“We had meat on Sundays and what was left over we had on Mondays. My mother made beans, baked macaroni, fish cakes, or sometime hamburgers. Three days a week we had soup and always lots of bread with apple butter. All our vegetables and fruit were bought fresh from pushcarts or horse and wagons that came around every day in the summer and fall. In the winter, we ate canned vegetables.

“Every family in our house was on ‘The Book’ at Levy’s. When we ran out of money before the relief or pay checks came in, we went to Levy’s and ordered whatever our mothers needed and would say, ‘Put it on the book.’

“There was a deli on our street, and two chain stores a few blocks over, but you needed cash to buy from them. There were no supermarkets then. When my father was paid and the others got their relief checks, we paid Levy’s. No one in our house had a phone, so if our relatives wanted to reach us, they would call Levy’s and Bernie came to tell us.

“Everybody was like family in our neighborhood, even our landlady, Mrs. Abrahson. She used to cry on my mother’s shoulder when she had to evict someone. When Mr. Eidel could not pay their rent, she had him paint the hallways or apartments so that she didn’t have to evict them; that was his trade, but no work was available.

“The rent was $16 a month, but we only had to pay $12 because we cleaned the hallways; and when a first floor apartment was empty, my mother would show it to people and screen them so no bums moved in. Mrs. Abrahson would give my mother $10 for renting it. The two of them were always gabbing and drinking tea out of glasses.

“Only one man owned a car on our block so we could always play in the street. We played stoopball, corner ball, kick the can, hide and seek, and marbles. The girls played jump rope, double Dutch, and hopscotch. When it rained hard, we played board games on the porch. Eleventh Avenue was on a hill that ran from 10th Street, so in the winter, we could sled from 10th Street to 12th Street, but we always had someone on 11th Street to warn us if a car was coming. A trolley line further complicated 12th Street, so you had to make sure you stopped before the tracks. We boys made skate boxboards by putting a half of a skate on the front and back of a 2×4 and a box with a broom handle to steer with and go everywhere since no one had a bike. We had no televisions in those days, only a radio, and there were no good programs on until nights, so we were always outside playing.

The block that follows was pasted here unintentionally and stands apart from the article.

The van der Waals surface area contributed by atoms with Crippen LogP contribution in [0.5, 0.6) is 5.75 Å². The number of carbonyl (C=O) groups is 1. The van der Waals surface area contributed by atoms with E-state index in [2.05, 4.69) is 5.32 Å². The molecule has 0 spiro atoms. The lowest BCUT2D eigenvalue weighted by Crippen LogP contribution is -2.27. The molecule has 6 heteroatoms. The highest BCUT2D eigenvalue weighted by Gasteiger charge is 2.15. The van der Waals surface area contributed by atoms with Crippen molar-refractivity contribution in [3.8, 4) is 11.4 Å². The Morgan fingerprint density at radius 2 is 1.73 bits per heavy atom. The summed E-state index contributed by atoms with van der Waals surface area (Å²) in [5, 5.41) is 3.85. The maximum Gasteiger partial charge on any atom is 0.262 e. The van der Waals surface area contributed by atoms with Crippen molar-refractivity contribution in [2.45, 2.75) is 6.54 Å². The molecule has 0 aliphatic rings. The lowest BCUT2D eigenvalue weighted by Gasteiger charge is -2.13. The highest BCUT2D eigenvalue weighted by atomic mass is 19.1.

“We kids had to take turns washing and drying the dishes. Since I was the oldest, I had to go down to the cellar to get the coal. Our cellar had no lights in it, so I had to use a candle, and it would always seem to blow out. It was spooky down there, especially at night.

“On Saturdays, we boys had to go around the back of stores looking for wooden boxes or ask people who had trees in their backyards if we could pick up the dead limbs. You need wood or charcoal to start a coal fire. The Eidels always bought their coal in 25-pound bags at Levy’s. We all had two bins down in the cellar, one for storage and one for coal. Coal cost $12-$16 a ton delivered, so we always had coal, but the Eidels could not always afford it. Billy Eidel told me his father made him crawl over the top of our coal bin and take some of our coal at times. When I told my parents, they said they knew but did not want the Eidels to freeze to death, and I was never to tell anyone else. By the same token, when my father was only working three days a week, the Eidels gave us some of their ‘not for sale’ food.

“Mrs. Ryan and Mrs. Gashland were widows on relief, so the relief agency paid to have coal delivered, but the Eidels had a man in the house, so they did not get free coal.

“When supermarkets started when I was about 10 or 11 years of age, all the boys made wagons using old carriage wheels. Then we’d hang out with dozens of other kids asking people if we could take their orders home for them, as most people did not have car.

“Whenever it snowed, we would shovel sidewalks for 10 or 15 cents, but we would go over to Grandmother Pohlig’s house first, as their landlady always gave us 25 cents.

“I never knew any kid that got an allowance from their parents; we only knew about it from the movies. If you wanted money, you had to work for it. We collected newspapers and sold them to the ragmen. We would always look in garbage cans for deposit bottles over in the nicer sections of town—two cents for Pepsi or Coca Cola, three cents for milk bottles. That is how we got money for the movies or comic books.

“We boys were supposed to empty the pan of water under the icebox. If we forgot, my father would walk out in the morning in his bare feet into the water, and it would run down to the Eidel’s kitchen, and we got in trouble with my parents. I also had to go down to the ice dock on 6th Street to buy 10-cent pieces of ice, as the icemen charged 25 cents for a 10-cent piece delivered. My parents had no checking account, so I had to walk downtown to pay our gas and electric bill, which was about three miles away. If it was raining, my mother would give me 10 cents to take the trolley, but I would run both ways and keep the dime. [Oh, Uncle Al was thrifty.]